Crim. No. 113.
March 16, 1909.
APPEAL from a judgment of the Superior Court of Los Angeles County, and from an order denying a new trial. Curtis D. Wilbur, Judge rendering judgment and order; B. N. Smith, Judge acting at trial and instructing jury. Other judges acted as stated in the opinion of the court, which also states further facts in the case.
Earl Rogers, and W. H. Dehm, for Appellant.
U.S. Webb, Attorney General, and George Beebe, Deputy Attorney General, for Respondent.
Upon trial in the superior court of Los Angeles county the defendant was convicted of the crime of forgery. She prosecutes this appeal from the judgment rendered upon such conviction, and also from an order of court denying her motion for a new trial.
The forged document was a check purporting to be drawn upon, and by the defendant presented for payment to, the First National Bank of Los Angeles. The trial commenced on April 16, 1908, before the late Hon. B. N. Smith presiding as judge. On April 18, 1908, Hon. Walter Bordwell, presiding as judge, the trial of the case was by consent of all parties continued to April 22, 1908, on which last-mentioned date the trial proceeded before Judge Smith as judge presiding until April 25, 1908, when Judge Bordwell sat as presiding judge, on which occasion the closing arguments were made and the case submitted to the jury, which brought in a verdict of guilty as charged. On April 29, 1908, before Hon. W. P. James presiding as judge, H. H. Appel was associated with counsel for defendant, and the passing of sentence was continued to May 9, 1908, and on said last-mentioned date again continued, at defendant's request, to May 23, 1908, at which time Hon. Curtis D. Wilbur, judge presiding, another firm of attorneys were, on defendant's motion, associated with her counsel, and a stipulation made that the reporter's transcript of the testimony should be used on motion for a new trial as a correct statement thereof, as well as of the rulings of the court and exceptions taken thereto. On May 29, 1908, Judge Wilbur presiding, defendant's motion for a new trial came on for hearing, at which time some of defendant's counsel proceeded to present said motion, when other of defendant's counsel stated to the court that they did not desire to participate in said motion for a new trial; whereupon the judge presiding asked defendant whom she desired to represent her in the proceeding. Defendant in open court stated that she did not wish the attorney who was presenting the motion to represent her, and had requested that he not appear again in her behalf, but that she did desire Messrs. Variel Barber, who had theretofore been associated as her counsel and who were then in court, to represent her interest. The court then stated to her former counsel that he was discharged; whereupon her attorney, Mr. Variel, stated that defendant did not desire to present her motion for a new trial, and thereupon the court denied said motion. On June 19, 1908, the defendant's application for probation theretofore made was denied, the judgment of the court being that defendant be punished by imprisonment for a term of seven years. On June 29, 1908, the Hon. W. H. Jamison presiding as judge, a substitution of attorneys was had, whereby Mr. Earl Rogers was substituted as attorney for defendant, at which time notice of appeal was filed and thirty days' time granted to defendant within which to present her proposed bill of exceptions. Thereafter a bill of exceptions was, by the Hon. W. H. Jamison, as judge, duly settled and allowed.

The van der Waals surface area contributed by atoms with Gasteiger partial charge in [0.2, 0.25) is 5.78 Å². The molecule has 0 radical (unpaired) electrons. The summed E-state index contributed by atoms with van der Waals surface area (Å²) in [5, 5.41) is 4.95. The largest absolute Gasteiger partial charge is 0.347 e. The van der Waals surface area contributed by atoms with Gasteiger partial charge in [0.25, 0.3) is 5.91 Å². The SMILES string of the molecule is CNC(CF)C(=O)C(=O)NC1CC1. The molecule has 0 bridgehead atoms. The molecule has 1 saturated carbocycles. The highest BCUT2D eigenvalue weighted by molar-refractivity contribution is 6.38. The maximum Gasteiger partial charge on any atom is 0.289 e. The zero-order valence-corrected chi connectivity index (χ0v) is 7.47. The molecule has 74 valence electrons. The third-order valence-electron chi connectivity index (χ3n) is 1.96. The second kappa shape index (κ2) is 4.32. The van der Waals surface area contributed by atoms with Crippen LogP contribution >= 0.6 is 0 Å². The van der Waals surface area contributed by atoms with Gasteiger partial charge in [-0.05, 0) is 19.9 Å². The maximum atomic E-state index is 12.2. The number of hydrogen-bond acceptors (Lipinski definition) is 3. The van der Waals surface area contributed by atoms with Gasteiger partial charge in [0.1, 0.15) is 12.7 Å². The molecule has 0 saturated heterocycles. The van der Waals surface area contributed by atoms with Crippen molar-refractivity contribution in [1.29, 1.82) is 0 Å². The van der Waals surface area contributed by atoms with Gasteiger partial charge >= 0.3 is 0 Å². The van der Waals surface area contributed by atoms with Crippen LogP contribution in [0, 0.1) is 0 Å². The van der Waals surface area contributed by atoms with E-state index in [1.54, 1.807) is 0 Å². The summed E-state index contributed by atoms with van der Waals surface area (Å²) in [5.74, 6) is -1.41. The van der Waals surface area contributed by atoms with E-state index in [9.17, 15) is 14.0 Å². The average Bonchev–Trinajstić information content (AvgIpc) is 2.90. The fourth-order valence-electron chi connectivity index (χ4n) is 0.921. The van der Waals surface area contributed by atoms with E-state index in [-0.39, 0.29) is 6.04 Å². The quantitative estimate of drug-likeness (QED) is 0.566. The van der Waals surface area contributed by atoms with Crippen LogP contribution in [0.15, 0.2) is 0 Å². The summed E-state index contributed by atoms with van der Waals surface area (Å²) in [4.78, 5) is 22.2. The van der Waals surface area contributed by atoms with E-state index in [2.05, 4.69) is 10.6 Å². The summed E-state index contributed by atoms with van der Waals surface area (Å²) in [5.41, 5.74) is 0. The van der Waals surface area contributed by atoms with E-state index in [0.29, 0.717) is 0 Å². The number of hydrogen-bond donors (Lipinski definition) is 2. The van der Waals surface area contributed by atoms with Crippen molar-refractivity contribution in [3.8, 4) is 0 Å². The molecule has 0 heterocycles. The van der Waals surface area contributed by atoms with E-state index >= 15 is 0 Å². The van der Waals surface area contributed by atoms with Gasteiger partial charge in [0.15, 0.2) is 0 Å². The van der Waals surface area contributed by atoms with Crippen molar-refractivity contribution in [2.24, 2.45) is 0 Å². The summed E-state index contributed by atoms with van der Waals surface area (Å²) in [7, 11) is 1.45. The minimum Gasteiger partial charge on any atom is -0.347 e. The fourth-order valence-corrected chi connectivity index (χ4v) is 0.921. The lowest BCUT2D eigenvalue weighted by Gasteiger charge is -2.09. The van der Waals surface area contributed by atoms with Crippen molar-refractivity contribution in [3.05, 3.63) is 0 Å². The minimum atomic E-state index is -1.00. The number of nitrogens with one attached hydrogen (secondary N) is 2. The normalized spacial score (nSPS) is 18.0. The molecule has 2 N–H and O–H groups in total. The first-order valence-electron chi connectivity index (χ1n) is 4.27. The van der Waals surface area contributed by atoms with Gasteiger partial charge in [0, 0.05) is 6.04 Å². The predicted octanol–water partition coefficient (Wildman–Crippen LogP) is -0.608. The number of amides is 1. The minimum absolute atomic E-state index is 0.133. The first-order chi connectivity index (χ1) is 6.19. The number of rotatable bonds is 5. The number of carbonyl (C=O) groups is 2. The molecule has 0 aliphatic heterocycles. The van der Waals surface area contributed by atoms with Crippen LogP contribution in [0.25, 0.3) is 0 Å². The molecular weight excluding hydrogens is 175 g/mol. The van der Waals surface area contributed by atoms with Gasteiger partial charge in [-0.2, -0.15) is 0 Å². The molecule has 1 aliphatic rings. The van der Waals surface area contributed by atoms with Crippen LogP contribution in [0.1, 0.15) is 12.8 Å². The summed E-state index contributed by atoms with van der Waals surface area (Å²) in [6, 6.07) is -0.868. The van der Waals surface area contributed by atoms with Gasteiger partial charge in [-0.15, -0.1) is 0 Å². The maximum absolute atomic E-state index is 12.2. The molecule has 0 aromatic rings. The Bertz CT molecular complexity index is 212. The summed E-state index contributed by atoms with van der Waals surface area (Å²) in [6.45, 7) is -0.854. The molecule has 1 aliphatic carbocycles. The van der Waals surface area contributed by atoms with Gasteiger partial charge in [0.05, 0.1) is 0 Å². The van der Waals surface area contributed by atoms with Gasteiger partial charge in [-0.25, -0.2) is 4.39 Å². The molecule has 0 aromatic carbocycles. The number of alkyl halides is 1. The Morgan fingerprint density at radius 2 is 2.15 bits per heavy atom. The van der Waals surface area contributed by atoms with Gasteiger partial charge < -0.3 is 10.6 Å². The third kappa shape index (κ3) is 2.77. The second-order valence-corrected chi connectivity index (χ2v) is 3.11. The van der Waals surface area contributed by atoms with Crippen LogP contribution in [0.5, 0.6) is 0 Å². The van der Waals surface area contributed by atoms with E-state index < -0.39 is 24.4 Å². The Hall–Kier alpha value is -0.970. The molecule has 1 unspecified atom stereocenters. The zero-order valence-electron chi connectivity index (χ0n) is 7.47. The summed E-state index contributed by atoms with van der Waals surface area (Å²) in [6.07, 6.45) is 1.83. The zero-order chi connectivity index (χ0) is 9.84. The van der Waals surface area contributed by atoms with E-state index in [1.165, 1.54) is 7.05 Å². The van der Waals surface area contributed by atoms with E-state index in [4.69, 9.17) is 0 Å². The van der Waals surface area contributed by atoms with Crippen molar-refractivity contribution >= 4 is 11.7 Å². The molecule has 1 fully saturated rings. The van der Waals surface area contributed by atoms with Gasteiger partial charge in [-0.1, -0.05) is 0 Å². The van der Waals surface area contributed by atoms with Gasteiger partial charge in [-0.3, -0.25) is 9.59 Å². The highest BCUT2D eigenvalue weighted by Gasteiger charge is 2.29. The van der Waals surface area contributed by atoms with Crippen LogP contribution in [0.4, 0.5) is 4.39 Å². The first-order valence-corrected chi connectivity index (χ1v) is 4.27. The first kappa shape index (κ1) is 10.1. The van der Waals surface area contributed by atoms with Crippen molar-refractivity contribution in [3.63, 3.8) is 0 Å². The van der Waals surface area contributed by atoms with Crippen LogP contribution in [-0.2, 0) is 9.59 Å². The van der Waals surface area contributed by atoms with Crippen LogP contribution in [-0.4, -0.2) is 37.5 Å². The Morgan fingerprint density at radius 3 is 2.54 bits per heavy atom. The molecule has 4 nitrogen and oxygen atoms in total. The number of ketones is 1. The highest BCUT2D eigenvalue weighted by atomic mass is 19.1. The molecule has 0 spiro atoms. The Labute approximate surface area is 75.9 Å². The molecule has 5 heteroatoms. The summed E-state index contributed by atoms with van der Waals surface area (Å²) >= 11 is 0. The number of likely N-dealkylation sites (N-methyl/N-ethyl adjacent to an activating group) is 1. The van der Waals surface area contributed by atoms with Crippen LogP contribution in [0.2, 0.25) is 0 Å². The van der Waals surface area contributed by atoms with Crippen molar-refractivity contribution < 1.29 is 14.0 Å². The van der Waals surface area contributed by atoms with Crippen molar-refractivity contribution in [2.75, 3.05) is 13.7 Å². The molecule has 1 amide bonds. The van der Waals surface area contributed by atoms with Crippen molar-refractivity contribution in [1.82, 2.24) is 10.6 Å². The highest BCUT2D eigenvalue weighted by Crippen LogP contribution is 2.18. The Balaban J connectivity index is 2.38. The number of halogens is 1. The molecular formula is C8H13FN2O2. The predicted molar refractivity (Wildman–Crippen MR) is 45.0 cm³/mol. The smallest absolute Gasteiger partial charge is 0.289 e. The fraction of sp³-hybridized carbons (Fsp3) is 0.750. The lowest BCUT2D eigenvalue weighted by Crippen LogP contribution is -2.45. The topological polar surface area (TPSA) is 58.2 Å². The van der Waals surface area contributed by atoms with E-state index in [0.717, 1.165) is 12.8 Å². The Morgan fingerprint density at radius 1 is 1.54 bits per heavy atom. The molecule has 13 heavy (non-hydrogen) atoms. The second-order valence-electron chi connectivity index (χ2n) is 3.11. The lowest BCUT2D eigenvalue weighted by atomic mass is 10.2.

While appellant does not attempt to point out or designate any particular step in the proceedings, the history of which we have set forth, as constituting error, her counsel, nevertheless, claim the result of these several judges presiding at different stages of the trial was in itself prejudicial to defendant. Such change in the bench did not change the court which undoubtedly had jurisdiction of the case. In the absence of any showing to the contrary, we must presume that this change in its personnel was for good and sufficient reasons. Upon like grounds we must presume that defendant assented to such change. Hence, not having objected, even if there was error, and upon the record we are unable to perceive any, she is presumed to have waived the same. The cases of People v. Hobson, 17 Cal. 429, and People v. Henderson, 28 Cal. 465, furnish authority for holding that the proceedings, though unusual, were free from prejudicial error.